• Excellent explanation. How to scale your Node.js server using clustering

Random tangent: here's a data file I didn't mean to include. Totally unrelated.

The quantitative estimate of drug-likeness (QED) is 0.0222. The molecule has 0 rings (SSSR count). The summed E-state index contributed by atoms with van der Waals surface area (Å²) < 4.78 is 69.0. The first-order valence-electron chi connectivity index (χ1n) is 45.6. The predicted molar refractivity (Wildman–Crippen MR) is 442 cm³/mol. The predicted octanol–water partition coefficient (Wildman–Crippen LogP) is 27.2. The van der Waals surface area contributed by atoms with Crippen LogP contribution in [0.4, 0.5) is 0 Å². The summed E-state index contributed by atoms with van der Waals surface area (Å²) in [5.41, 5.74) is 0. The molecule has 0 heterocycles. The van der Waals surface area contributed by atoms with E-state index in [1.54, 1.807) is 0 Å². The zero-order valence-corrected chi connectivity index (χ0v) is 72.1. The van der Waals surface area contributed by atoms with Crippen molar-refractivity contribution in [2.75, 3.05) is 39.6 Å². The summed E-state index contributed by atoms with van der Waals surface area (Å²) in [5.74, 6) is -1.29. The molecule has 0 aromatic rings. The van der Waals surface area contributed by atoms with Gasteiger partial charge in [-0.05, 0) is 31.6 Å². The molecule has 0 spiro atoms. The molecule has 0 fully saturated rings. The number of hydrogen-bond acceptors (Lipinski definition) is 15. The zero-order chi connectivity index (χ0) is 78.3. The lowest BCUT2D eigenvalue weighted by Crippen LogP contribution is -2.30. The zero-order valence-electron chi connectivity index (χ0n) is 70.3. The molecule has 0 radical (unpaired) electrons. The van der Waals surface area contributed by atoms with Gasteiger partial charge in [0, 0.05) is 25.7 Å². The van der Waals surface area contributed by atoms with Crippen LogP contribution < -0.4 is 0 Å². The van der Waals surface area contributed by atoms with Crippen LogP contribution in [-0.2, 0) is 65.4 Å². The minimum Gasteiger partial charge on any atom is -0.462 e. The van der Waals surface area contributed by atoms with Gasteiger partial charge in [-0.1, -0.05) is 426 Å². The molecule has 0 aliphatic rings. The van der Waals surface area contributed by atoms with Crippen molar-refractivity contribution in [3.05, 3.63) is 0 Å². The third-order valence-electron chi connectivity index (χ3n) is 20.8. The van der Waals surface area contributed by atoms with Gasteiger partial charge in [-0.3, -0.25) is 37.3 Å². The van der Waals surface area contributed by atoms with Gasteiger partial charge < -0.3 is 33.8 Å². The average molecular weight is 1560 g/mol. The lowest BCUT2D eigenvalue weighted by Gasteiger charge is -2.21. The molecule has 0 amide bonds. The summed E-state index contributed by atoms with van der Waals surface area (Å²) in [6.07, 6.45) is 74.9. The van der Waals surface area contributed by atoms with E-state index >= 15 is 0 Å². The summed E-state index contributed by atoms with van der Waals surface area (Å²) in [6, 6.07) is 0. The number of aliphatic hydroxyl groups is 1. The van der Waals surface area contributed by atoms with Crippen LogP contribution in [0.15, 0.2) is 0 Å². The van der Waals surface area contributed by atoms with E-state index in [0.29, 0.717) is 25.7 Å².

• Pivotal announces new serverless framework. Great discussion on HN. erikb: Why is it so hard to understand? a) re FaaS. Of course if you have an on-prem component, someone needs to take care of it. That's why it's on-prem. But still you can separate administration of that from the developers and have the additional new feature that you as admin don't need to care which software runs in these clusters. (In reality it's never that simple since specific hardware for the task outperforms the standard hardware by more than a margin, but at least you have to worry less about getting from cool-product:v1.0 to cool-product:v2.0 as admin anymore. richards: Honestly, this rarely seems to come down to cloud pricing considerations. Rather, the goal for most shops who choose something like PCF is to (a) simplify onboarding and ongoing work of devs since they don't need to learn the nuances of each cloud IaaS, (b) stripe a single ops model across each infrastructure pool, which matters since no enterprise of size is using only one. People buy because they struggle to ship, and PCF helps these big companies put their focus back onto shipping software, not where or how it runs.